The AWS Cloud Practitioner Exam: Understand the Economics of AWS
Stackery sponsored this post.
The AWS Certified Cloud Practitioner Exam asks you to demonstrate familiarity with Amazon Web Services as the first step on your way to earn other AWS certifications. In order to pass this first exam, you must be familiar with AWS’s features and how to select the best product among the compute, storage and database categories for your needs.
A significant chunk of the questions on the exam revolves around the best type of EC2 instance to use for specific tasks. This can feel daunting when you look at the several dozen sizes and types of EC2 instances available, and find dry information for each type.
AWS tells you to be ready to pick the right type of instance. Do they really expect you to memorize that an a1.2xlarge type has 16 gigabytes of memory?
Thankfully, this is not the instance type they’re talking about. It’s actually referring to one of four pricing types for your instances, which you must select separately. They are:
- On-Demand Instances
- Spot Instances
- Reserved Instances
- Dedicated Instances
Even these four shouldn’t require you to memorize a grid of details if you remember that their various costs are based on market economics.
Which one of these above types is always cheaper than the others? None of them. Each will get you the best deal in certain specific situations.
On-Demand Instances: The Simplest and Most Expensive
When you want more EC2 instances, Amazon will have them for you. Did the president just call your CEO a ‘failing jerk’ on Twitter, sending your page views through the roof? AWS can easily provide all the capacity you’ll need. But buying your server capacity this way is the most expensive. Why?
The explanation is that AWS needs to be able to meet sudden spikes in demand almost anywhere. In order to have the capacity to meet higher demand, servers must exist that are not in use most of the time. When you pay for an on-demand instance, some of the cost will cover the time that server sat idle waiting for someone to need it.
So, on-demand instances are the most expensive in a dollars-per-computing hour, but you only need to pay for the capacity you’re using. When demand dips back down, you should be able to configure your deployment to “scale down” and use less of your capacity.
Spot Instances: What do we want? Computing! When do we want it? I dunno, whenever is fine, no rush.
Spot instances offer computing for jobs that can wait. The name can be a bit confusing since buying something ‘on the spot’ sounds like you’re buying it right away, but in fact, a task on a spot instance might not run for several hours!
The “spot” does refer to “on the spot” market, but what’s really happening is quick selling of capacity.
Think of the economics from AWS’s perspective: They have a huge stable of servers. In order to help clients meet their capacity needs on demand, a huge number of servers must be available. Well and good, but wouldn’t it be nice if, at 4 a.m. on the east coast when everyone is asleep and no one needs computing capacity, there were some way to sell that server time?
Enter Spot Instances, a great place to re-compile video or do your machine-learning training sets. Spot instances are the cheapest in terms of dollars per hour, but you can’t be certain when you’ll get the computing time you bought.
Reserved Instances: The One with the Most Obvious Name
Very often I use the example of “our super bowl ad just aired” to explain why we need reserved instances. Sometimes we know we’ll need server capacity way ahead of time and can reserve it.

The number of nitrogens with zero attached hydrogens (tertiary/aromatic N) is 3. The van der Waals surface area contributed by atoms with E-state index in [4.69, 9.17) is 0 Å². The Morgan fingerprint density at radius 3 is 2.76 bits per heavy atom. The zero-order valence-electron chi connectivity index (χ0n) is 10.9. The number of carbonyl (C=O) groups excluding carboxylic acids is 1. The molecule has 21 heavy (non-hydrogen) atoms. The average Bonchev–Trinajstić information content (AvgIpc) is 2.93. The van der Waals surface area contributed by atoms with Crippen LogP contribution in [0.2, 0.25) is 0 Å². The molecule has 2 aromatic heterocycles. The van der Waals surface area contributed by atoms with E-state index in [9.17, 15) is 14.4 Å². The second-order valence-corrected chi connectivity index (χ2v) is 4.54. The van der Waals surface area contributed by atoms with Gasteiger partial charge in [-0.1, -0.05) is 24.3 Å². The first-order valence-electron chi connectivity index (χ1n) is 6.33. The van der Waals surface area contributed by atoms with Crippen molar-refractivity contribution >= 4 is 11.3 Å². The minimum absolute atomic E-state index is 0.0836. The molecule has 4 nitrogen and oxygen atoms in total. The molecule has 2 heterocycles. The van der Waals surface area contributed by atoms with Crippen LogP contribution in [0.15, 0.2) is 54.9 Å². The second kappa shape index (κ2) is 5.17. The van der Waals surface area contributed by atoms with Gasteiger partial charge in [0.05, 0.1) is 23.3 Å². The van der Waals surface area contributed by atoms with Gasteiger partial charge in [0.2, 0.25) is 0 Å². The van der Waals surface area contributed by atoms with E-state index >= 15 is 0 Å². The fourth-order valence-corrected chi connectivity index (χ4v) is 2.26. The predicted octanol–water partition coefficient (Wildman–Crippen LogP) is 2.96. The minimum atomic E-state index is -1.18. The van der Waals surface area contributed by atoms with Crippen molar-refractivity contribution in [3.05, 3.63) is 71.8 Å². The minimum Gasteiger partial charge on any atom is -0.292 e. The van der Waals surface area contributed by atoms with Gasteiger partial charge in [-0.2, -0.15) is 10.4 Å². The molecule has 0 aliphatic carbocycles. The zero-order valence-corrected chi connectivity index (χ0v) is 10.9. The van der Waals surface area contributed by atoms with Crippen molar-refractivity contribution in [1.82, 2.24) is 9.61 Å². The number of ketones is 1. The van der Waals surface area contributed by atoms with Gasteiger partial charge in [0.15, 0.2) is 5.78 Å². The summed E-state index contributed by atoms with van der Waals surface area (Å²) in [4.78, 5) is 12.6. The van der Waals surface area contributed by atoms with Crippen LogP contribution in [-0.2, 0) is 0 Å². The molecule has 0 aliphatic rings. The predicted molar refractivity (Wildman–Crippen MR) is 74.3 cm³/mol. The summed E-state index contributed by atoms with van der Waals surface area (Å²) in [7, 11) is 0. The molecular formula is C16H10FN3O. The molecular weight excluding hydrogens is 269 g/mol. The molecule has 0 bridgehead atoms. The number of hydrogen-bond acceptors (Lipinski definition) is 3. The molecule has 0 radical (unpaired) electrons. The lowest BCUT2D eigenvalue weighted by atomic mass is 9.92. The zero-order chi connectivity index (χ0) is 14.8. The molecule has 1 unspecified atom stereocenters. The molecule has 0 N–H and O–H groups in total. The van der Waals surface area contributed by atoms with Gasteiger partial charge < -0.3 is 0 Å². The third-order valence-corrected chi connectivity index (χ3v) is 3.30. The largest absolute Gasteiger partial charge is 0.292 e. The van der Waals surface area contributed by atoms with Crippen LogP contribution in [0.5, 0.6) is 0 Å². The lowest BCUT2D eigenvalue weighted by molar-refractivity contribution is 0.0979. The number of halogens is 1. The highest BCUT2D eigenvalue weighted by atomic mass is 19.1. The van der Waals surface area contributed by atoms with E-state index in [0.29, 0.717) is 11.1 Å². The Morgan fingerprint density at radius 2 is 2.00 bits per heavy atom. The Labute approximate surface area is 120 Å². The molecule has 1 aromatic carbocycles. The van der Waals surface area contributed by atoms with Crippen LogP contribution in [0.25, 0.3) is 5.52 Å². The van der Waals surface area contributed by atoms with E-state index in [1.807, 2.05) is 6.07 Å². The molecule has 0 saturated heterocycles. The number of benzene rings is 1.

After Spot Instances, Reserved will be the cheapest way to buy capacity. AWS is selling you server space with no need to guess how much you’ll need. Every single bit of computing capacity you reserved is going to be sold, so Amazon isn’t in danger of needing to sell time on the spot market as described above.
This price advantage also describes reserved instances’ downside: You will always end up paying for computing capacity you didn’t need.
Dedicated Instances: For When You’re Stuck in the Past
AWS servers are a great deal. They’re definitely cheaper than running your own data center and generally cheaper than any other infrastructure vendor. Why not use them always?
Well, one reason would be that you’re using software with licensing that was written before AWS became de rigeur. Many older software licenses don’t handle the actual nature of what AWS calls a server or “EC2 instance.”
Think about it for a minute: When you buy an EC2 instance with X amount of RAM and so much CPU capacity, are you really renting a box somewhere? Is there a gal running around a data center with a label maker writing “Dave’s server” on your bit of rack space running your stack?
No. Most of the servers you buy are just virtualized subsections of larger servers. That’s why AWS can offer hundreds of different capacity configurations since what you’re really buying is a slice of a larger pie.
From one moment to the next, “your” server might also move location to more efficiently distribute capacity. This should be invisible to you as a user but it saves AWS money.
Unfortunately, some licensed software won’t allow any of this; if your server moves from one piece of hardware to another they want to sell you a new license. As such, installing restrictively-licensed software on EC2 can be problematic.
Enter Dedicated Instances: now your server is guaranteed to run on a specific bit of hardware. This removes some efficiencies for AWS and as such Dedicated Instances will always be a bit more expensive, but are the only option for some stacks.
Go Forth and Certify
Passing this exam is part of why Stackery has its AWS DevOps Competency status. Our solutions are a great way to start building serverless apps with the confidence that you are choosing a solution that has achieved AWS’ rigorous DevOps standards.